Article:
Cool Crops for Chilly Days: How to Plant a Fall Garden, Part 1
To get the inside dirt on gardening goodness, we talked to Julie Thompson-Adolf, who is a master gardener, South Carolina resident, and owner of Garden Delights. In addition to providing us with a 2-part series on winter gardens, she also supplied a photo above from her own crop.
Summer’s oppressive heat is a distant memory. And while it’s time to stow the swimsuits in favor of sweaters, don’t put your garden to bed yet.
Living in our region, now’s the perfect time to plant a fall garden. Cool season crops offer dozens of options for healthy eating as days shorten and temperatures dip.
Why Plant a Fall Garden?
From Swiss chard’s rainbow of colors to the fabulous foliage of Tuscan kale, cool weather crops provide dual benefits, offering ornamental beauty in the landscape while also reducing your grocery bills.
Instead of planting traditional fall mums, which produce a short-lived season of color, plant a rainbow of delicious, edible colors and textures that add long-lasting interest to your landscape—and provide the ultimate locavore feast.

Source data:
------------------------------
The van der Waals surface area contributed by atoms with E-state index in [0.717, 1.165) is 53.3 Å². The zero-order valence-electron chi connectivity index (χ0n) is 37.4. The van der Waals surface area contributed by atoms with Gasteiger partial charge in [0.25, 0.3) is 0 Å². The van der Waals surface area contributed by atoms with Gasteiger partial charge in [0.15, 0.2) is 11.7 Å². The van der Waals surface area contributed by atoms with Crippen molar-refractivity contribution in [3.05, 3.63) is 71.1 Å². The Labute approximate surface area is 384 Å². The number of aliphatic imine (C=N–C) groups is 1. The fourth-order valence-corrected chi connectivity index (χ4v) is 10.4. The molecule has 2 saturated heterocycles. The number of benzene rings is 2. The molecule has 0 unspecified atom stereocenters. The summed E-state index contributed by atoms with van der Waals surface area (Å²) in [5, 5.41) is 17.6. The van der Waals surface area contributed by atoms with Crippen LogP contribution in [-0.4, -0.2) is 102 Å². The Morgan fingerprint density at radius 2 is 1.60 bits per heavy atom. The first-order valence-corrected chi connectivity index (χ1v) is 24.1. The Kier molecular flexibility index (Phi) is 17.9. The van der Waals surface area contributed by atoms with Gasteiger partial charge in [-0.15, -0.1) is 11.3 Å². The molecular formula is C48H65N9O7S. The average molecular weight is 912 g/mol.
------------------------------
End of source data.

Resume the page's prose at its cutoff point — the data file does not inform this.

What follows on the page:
What to Grow
“When I think of fall, I think of greens,” says Clemson University Extension agent Cory Tanner. “The gradually cooling weather is perfect for these leafy vegetables. I love the traditional southern options, including turnip greens, cabbage, and collards, but I always make room for the Asian greens, too. They come in a great variety of colors, textures, and flavors and can be eaten fresh in salad mixes when young or braised, stir-fried, or added to soups.”
When selecting cool season vegetables to grow, you have several options: purchase young plants at your local garden center, or start the plants from seed.
While seed starting is the most economical choice, a combination of the two options might be ideal. Some plants, like broccoli, cauliflower, and Brussels sprouts, require a longer growing period to harvest, while others, like arugula, lettuce, and radishes, grow quickly in our climate.
For crops with a longer maturity time, transplants can be a time-saving option. Also consider that some vegetables, like carrots, peas, and spinach, dislike transplanting and perform better if directly sown in the garden.
It’s important to note when the first frost is slated to arrive in your area. Once you know your expected first frost date, review “Days to Maturity” on the seed pack and count backwards from the frost date to determine when to plant your seeds.
Check out more advice in Part 2 of the series.